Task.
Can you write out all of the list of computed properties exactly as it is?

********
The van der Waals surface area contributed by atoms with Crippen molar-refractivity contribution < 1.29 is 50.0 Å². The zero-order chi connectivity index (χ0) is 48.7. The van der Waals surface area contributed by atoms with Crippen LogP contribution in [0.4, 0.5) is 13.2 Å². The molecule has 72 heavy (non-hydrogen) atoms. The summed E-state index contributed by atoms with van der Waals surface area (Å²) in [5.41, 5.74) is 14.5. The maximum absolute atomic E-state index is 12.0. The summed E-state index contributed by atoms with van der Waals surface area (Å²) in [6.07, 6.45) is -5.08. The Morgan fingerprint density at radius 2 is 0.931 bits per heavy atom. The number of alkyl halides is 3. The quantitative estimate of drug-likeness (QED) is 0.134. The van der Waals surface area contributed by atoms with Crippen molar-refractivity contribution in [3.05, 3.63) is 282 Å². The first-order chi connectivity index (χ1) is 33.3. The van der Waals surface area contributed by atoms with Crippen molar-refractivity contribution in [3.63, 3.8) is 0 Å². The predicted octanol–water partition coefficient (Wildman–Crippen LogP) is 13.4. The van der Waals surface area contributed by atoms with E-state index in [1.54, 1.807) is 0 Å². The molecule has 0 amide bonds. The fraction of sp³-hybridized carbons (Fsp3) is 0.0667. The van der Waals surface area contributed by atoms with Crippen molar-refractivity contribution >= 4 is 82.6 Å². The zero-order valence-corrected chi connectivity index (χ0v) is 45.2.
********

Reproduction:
The van der Waals surface area contributed by atoms with Crippen molar-refractivity contribution < 1.29 is 50.0 Å². The zero-order chi connectivity index (χ0) is 48.7. The van der Waals surface area contributed by atoms with Crippen LogP contribution in [0.4, 0.5) is 13.2 Å². The molecule has 72 heavy (non-hydrogen) atoms. The summed E-state index contributed by atoms with van der Waals surface area (Å²) in [5.41, 5.74) is 14.5. The maximum absolute atomic E-state index is 12.0. The summed E-state index contributed by atoms with van der Waals surface area (Å²) in [6.07, 6.45) is -5.08. The Morgan fingerprint density at radius 2 is 0.931 bits per heavy atom. The number of alkyl halides is 3. The quantitative estimate of drug-likeness (QED) is 0.134. The van der Waals surface area contributed by atoms with Crippen molar-refractivity contribution in [3.05, 3.63) is 282 Å². The first-order chi connectivity index (χ1) is 33.3. The van der Waals surface area contributed by atoms with Crippen molar-refractivity contribution in [3.63, 3.8) is 0 Å². The predicted octanol–water partition coefficient (Wildman–Crippen LogP) is 13.4. The van der Waals surface area contributed by atoms with E-state index in [1.54, 1.807) is 0 Å². The molecule has 0 amide bonds. The fraction of sp³-hybridized carbons (Fsp3) is 0.0667. The van der Waals surface area contributed by atoms with Crippen molar-refractivity contribution >= 4 is 82.6 Å². The zero-order valence-corrected chi connectivity index (χ0v) is 45.2.